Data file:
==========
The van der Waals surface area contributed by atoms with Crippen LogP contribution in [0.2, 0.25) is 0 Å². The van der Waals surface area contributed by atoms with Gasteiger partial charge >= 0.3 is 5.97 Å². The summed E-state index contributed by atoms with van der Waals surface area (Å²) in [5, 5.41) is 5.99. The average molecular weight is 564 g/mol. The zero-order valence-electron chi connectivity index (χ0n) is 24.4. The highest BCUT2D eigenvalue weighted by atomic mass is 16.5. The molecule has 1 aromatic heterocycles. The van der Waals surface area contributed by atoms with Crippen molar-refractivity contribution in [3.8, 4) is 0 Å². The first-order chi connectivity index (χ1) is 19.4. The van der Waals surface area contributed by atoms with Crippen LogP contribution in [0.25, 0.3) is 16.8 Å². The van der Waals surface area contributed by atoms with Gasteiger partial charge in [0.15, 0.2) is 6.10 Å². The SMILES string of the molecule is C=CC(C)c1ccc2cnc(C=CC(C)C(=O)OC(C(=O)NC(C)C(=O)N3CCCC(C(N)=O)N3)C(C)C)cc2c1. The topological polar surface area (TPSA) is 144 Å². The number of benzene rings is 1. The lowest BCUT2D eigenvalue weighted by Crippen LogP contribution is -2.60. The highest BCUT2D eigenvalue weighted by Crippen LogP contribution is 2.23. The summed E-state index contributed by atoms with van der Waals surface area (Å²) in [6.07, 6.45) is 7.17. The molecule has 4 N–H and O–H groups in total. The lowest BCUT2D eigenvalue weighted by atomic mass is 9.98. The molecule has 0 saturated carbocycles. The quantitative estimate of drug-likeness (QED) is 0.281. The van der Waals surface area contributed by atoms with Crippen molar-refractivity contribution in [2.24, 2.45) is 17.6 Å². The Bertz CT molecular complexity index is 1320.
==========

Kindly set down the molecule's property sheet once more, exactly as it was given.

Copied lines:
The van der Waals surface area contributed by atoms with Crippen LogP contribution in [0.2, 0.25) is 0 Å². The van der Waals surface area contributed by atoms with Gasteiger partial charge >= 0.3 is 5.97 Å². The summed E-state index contributed by atoms with van der Waals surface area (Å²) in [5, 5.41) is 5.99. The average molecular weight is 564 g/mol. The zero-order valence-electron chi connectivity index (χ0n) is 24.4. The highest BCUT2D eigenvalue weighted by atomic mass is 16.5. The molecule has 1 aromatic heterocycles. The van der Waals surface area contributed by atoms with Crippen molar-refractivity contribution in [3.8, 4) is 0 Å². The first-order chi connectivity index (χ1) is 19.4. The van der Waals surface area contributed by atoms with Crippen LogP contribution in [0.25, 0.3) is 16.8 Å². The van der Waals surface area contributed by atoms with Gasteiger partial charge in [0.15, 0.2) is 6.10 Å². The SMILES string of the molecule is C=CC(C)c1ccc2cnc(C=CC(C)C(=O)OC(C(=O)NC(C)C(=O)N3CCCC(C(N)=O)N3)C(C)C)cc2c1. The topological polar surface area (TPSA) is 144 Å². The number of benzene rings is 1. The lowest BCUT2D eigenvalue weighted by Crippen LogP contribution is -2.60. The highest BCUT2D eigenvalue weighted by Crippen LogP contribution is 2.23. The summed E-state index contributed by atoms with van der Waals surface area (Å²) in [6.07, 6.45) is 7.17. The molecule has 4 N–H and O–H groups in total. The lowest BCUT2D eigenvalue weighted by atomic mass is 9.98. The molecule has 0 saturated carbocycles. The quantitative estimate of drug-likeness (QED) is 0.281. The van der Waals surface area contributed by atoms with Crippen molar-refractivity contribution in [2.24, 2.45) is 17.6 Å². The Bertz CT molecular complexity index is 1320.